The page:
Kareem Dennis:        Yes. Yeah. I was there on the night through everything. At one point, there were three generations of one family that died in there from the grandmother to the granddaughters. And at one point they were waving out of the 21st floor at us. We saw the helicopter move towards them, within about 100 meters of them, take a picture of them, which was on the front page of the Evening Standard the next day. The Evening Standard was led at that time by George Osborne. George Osborne, of course, was the chancellor of the Exchequer responsible for the austerity program which cut 10,000 jobs from the fire service, which cut the local fire brigade. And, of course, people within the building were saying, we see [inaudible 00:22:00]. We see the helicopters and we think they might be able to help us and save us. And so, these people were waving at the helicopters to be saved by them. The helicopters just turned around and went in the other direction. And that the three generations of that family, Choucair family, died in the building that night. And we saw it all in front of us and were shouting back and forth to people within that building. So, certainly, coming from a community like this, you would definitely see my music be carefully monitored.

Chris Hedges:       But they demonized the families that survived and those in the neighborhood in the same way they’re demonizing you now.

Kareem Dennis:         Yeah. I mean, well put. What you saw was the attempt by the mainstream media. You have to remember that what Grenfell revealed was a national scandal, but it was camouflaged as a local scandal. And it was exceptionalized when it should have been generalized. Meaning that you have hospitals, cinema, schools, and houses across the country, and blocks that are lived in and have the same kind of flammable insulation and cladding across it. You have a primary school just a mile away from Grenfell that was built within four years after the fire with flammable insulation that was made by one of the same companies that made the flammable insulation on Grenfell.

So, what had to happen in that early stage was that the local community had to be seen as different from the rest of British society. And people often talk about racism and Grenfell, but I think the way that racism and Grenfell worked was that it said to the rest of the population, you have nothing to do with this community. They are a Prevent priority community, which is, Prevent is the British government’s, one of its counter-extremism programs, which basically allocates funding to local government depending on the proportion of the population which are Muslim. So meaning that you had to depict this community as somehow different from the rest of society, so you couldn’t have that real horizontal solidarity which needed to happen. And so what we’ve seen, really, is this massive US company in Arconic, French company in Celotex, they’ve been able to get off completely scot-free while the so-called nationalists can puff out their chests saying that somehow they have more in common with the interests of a massive US construction company like Arconic than they do with people that live in neighborhoods very similar to their own.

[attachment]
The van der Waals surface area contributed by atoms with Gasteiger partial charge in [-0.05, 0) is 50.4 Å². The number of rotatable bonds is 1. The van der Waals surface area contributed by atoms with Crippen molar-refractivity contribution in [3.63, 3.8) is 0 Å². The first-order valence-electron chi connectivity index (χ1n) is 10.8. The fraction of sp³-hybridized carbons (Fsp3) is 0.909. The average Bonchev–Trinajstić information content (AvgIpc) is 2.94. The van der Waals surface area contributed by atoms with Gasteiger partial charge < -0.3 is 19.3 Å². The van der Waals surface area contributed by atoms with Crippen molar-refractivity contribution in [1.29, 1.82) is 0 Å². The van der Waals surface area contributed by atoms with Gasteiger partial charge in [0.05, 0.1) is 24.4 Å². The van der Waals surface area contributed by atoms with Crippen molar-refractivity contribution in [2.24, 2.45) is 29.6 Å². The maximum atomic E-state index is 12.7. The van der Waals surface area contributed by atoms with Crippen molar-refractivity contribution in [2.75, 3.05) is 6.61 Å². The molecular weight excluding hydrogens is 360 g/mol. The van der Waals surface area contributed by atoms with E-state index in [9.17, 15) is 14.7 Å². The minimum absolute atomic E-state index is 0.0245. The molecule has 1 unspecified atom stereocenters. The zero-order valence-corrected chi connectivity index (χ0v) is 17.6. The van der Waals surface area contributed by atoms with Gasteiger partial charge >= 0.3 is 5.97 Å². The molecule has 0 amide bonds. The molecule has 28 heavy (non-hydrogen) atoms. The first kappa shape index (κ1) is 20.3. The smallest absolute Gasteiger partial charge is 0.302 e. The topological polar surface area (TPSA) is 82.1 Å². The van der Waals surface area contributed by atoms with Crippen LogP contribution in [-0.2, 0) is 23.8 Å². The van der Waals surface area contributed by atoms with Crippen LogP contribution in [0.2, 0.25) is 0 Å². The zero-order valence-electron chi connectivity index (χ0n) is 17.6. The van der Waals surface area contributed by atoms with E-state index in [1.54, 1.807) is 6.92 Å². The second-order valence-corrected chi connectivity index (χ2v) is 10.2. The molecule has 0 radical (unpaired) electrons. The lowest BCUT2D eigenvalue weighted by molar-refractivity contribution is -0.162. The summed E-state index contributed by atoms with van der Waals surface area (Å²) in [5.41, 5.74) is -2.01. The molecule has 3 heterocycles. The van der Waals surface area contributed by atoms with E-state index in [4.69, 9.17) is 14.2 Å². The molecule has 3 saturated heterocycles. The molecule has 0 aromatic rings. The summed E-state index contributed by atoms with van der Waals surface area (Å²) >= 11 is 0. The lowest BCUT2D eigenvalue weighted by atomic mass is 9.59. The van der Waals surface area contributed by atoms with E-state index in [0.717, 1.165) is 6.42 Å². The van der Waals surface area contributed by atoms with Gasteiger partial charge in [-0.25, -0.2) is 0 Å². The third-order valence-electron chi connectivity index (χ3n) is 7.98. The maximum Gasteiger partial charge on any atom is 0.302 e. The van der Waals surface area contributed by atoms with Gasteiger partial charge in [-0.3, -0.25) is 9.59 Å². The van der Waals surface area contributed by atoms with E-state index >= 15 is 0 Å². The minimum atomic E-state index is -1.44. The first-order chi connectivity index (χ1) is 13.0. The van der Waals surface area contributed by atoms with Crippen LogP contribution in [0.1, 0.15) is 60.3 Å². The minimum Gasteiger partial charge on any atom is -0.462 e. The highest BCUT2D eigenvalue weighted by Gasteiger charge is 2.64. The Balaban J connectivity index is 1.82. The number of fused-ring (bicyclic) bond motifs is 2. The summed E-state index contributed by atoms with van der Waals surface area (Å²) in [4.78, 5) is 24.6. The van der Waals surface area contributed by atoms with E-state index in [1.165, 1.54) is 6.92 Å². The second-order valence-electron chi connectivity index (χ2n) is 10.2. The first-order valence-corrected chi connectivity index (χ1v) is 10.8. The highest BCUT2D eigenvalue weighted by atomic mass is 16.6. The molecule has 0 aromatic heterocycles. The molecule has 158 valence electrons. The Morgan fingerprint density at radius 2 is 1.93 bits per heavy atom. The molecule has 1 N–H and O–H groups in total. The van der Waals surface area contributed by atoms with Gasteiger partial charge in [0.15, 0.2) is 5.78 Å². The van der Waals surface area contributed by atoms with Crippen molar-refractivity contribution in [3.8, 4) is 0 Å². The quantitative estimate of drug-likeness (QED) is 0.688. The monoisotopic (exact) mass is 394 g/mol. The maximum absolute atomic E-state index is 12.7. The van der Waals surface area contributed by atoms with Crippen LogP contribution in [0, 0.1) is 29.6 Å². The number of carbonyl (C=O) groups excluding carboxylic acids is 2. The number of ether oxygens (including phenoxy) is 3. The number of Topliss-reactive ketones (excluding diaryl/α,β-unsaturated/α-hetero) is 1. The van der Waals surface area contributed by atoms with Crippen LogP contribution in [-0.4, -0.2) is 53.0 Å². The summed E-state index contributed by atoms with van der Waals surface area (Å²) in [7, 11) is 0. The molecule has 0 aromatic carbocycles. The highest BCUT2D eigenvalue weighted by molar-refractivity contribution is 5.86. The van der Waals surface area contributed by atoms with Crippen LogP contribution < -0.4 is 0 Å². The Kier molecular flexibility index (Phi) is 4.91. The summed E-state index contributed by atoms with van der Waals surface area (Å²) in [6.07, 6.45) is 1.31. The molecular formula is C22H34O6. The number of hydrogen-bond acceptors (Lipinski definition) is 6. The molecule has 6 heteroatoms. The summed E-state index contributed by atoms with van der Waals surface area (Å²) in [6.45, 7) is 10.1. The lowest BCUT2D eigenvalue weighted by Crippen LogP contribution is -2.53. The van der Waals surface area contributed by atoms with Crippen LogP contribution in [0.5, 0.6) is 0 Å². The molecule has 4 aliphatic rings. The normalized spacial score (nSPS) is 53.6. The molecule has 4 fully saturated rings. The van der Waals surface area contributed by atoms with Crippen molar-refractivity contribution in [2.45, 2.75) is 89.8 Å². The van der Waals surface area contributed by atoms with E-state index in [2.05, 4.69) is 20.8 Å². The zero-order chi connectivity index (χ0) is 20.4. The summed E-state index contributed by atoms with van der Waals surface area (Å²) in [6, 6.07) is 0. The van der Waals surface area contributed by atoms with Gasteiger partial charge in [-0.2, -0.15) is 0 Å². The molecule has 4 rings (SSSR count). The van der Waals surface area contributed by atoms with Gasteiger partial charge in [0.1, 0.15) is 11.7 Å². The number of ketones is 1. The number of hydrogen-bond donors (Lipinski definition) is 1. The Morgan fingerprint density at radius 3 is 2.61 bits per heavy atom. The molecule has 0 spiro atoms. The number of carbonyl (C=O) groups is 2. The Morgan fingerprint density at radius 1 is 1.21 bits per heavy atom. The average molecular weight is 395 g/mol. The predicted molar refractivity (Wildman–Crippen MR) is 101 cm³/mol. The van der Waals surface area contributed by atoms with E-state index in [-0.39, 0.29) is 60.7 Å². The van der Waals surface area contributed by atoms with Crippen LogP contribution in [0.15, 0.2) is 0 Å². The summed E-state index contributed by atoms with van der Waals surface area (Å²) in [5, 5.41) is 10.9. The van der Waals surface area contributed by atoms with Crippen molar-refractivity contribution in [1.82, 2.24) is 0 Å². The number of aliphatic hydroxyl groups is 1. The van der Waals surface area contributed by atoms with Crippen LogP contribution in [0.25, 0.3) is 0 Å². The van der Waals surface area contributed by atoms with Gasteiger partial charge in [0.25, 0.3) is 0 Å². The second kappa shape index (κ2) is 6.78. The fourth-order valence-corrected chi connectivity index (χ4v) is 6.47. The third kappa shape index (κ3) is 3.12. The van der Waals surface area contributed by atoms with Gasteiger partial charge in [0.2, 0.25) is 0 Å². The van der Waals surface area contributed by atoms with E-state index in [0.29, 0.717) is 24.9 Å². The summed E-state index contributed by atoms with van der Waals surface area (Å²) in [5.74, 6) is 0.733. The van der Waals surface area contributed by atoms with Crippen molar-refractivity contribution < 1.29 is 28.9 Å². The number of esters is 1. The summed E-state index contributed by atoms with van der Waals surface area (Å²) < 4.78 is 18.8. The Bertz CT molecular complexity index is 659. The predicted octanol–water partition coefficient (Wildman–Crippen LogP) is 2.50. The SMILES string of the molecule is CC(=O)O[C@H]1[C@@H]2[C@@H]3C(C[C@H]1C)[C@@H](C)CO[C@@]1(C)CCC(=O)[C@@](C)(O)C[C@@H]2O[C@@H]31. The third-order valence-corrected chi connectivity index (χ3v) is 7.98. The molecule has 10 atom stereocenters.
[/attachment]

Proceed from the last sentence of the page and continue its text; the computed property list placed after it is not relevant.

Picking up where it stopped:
Chris Hedges:      To what extent did the attacks against Jeremy Corbyn… Of course, that was, again, orchestrated around the charge that he was an antisemite, and of course successfully. And much of that came from the Blairites within the Labor Party itself. How has that weakened, if it has, the people like you? I mean, to what extent has that kind of knocked out props that might offer support?

Kareem Dennis:        Well, it sets up the infrastructure through which the witch hunt can take place. You know, this is McCarthyism 2022. And you set up these bodies whereby their entire purpose is to monitor the social media output of people and to basically match them against a criteria for political subjectivity. It basically established a hierarchy of political subjectivity in this country. Meaning that if you are on the close to 80% of the population who believe that the railway should be nationalized, if you are part of the 78 or so percent of the population who believe that water and household utilities should be nationalized, if you are part of the, again, close to 80% of the population who believe that we should not have nuclear weapons, then you are disqualified from the right to be a participant in the political process in the country.

And the subterfuge through which that was done is pro-Palestinianism. So, if you support the Palestinians, if you assert the humanhood of Palestinians, then you are you very likely – And thousands of people. I am one of the fortunate people. When I have had this campaign against me, I’ve had the support in the public letter that we’ve signed and put out to Spotify, the support of a former UN special rapporteur for housing. I’ve had the support of a princess of Jordan. I’ve had the support of Mark Ruffalo in Hollywood. I’ve had the support of yourself. I’ve had the support of so many very influential people, but thousands of people during this period did not have their right really looked at and supported by people in a major way. They were kept anonymous. And again, many of them lost their livelihoods, but mostly it was focused on stopping them having any right to be politically active within this society. And that was done through the project of Corbynism. And that’s the simple truth of this.

Chris Hedges:         Great. We’re going to close the show with “Long Live Palestine III” by Lowkey.

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Chris Hedges is a Pulitzer Prize–winning journalist who was a foreign correspondent for 15 years for The New York Times, where he served as the Middle East bureau chief and Balkan bureau chief for the paper. He previously worked overseas for The Dallas Morning News, The Christian Science Monitor, and NPR. He is the host of show The Chris Hedges Report.